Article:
The second edition of RE Invest, the Ministry of New and Renewable Energy’s (MNRE) four-day flagship event which concluded on Friday, was very different from the earlier one held in February 2015, in that this time investment commitments were neither sought nor made.
The first RE Invest had seen global and local institutions promise 266 GW of renewable energy investments. The second instead was clubbed along with the first assembly of the International Solar Alliance (ISA), the joint initiative of India and France to mobilize investment in solar projects on a global scale. Both events dwelt largely on the exchange of ideas and technical know-how.
“During the first RE Invest commitments were sought since the aim then was to bring renewable energy tariffs down,” said K. S. Popli, Chairman, Indian Renewable Energy Development Agency (IREDA), the MNRE’s lending arm for renewable energy projects. “Since then tariffs have come down steeply, so that is not required anymore. This time we wanted to showcase India’s achievements in renewable energy. The event has put India on the world renewable energy map as a significant player.”
India currently has around 71 GW of installed renewable energy capacity, including 34 GW of wind and 23 GW of solar, which is double of what it had four years ago, and around 20% of the country’s total installed power capacity.
Popli felt that the unanimous choice of an Indian, Upendra Tripathy, former MNRE Secretary, as the first director general of the ISA, during the recent session, was also a matter of pride. “It is indeed not a small thing,” agreed Sunil Jain, CEO, Hero Future Energies. The framework agreement of the ISA has been signed by 70 countries so far, of which around 60 had their representatives at the meeting. The ISA aims to have 121 countries eventually and mobilize $1 trillion for solar projects by 2030.
The twin events were attended by several global heads of companies investing heavily in renewable energy, including Masayoshi Son, CEO, SoftBank; Bruce Hogg, Head, Power and Renewables, CPPIB, Michael Eckhart, Managing Director and Global Head of Environment Finance, Citibank, and Sean Kidney, CEO of UK based Climate Bonds Initiative.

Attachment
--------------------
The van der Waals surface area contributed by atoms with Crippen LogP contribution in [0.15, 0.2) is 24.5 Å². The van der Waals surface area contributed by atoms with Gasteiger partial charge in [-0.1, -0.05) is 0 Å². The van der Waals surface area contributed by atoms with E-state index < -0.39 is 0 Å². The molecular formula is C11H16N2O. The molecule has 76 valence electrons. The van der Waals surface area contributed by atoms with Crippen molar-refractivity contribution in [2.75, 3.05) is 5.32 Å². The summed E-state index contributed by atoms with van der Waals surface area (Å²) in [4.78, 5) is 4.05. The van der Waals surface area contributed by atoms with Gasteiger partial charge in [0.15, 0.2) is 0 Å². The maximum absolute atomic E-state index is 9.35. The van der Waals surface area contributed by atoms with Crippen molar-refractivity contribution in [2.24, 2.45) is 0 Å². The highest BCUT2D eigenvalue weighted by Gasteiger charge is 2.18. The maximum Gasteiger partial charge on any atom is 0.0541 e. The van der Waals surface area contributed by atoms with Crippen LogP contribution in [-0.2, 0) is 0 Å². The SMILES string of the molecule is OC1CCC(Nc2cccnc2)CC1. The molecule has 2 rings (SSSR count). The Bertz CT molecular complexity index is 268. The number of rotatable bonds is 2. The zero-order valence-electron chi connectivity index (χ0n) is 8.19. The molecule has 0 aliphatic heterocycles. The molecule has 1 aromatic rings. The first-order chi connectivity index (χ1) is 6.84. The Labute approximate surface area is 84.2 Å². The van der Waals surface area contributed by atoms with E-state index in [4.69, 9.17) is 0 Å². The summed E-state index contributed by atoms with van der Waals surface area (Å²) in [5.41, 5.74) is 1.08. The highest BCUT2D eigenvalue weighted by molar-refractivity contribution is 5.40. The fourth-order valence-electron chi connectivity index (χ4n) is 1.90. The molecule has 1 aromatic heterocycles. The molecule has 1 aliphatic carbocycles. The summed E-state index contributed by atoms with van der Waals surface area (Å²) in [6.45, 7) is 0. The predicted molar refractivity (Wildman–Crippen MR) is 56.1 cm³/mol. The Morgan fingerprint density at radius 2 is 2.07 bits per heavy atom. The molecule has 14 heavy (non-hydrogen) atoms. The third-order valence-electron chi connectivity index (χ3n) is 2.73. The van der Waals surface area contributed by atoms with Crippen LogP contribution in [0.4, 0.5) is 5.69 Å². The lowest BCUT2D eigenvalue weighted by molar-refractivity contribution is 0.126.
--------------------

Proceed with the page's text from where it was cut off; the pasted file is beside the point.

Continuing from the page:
Exchange of know-how included a detailed discussion of offshore wind projects in India. Though India has 34 GW of wind farms, it has not set up any offshore ones yet. The first one of 200 MW is being built in the Gulf of Khambat, 25 km off the Gujarat coast. “We got to know the Indian government’s thinking on offshore wind projects,” said Charles Yates, Managing Director of London-based CmY Consultants. “We are interested in entering India in this segment. We brought up some issues and the government said it would address them.”
Curiously, the response among Indian renewable energy developers to the twin events was less enthusiastic. “The quality of the events, be it the planning, the sessions and the arrangements were average, far from matching that of say, Petrotech, organized by the ministry of petroleum and natural gas,” said a developer who attended both. “I don’t think much thought had gone into what the event was trying to achieve.” Many felt Re-Invest got fewer visitors than Renewable Energy India (REI) Expo, held a fortnight earlier by a private agency. “That is because its dates were fixed long ago, while RE Invest seems to have been organized in a hurry,” said another developer.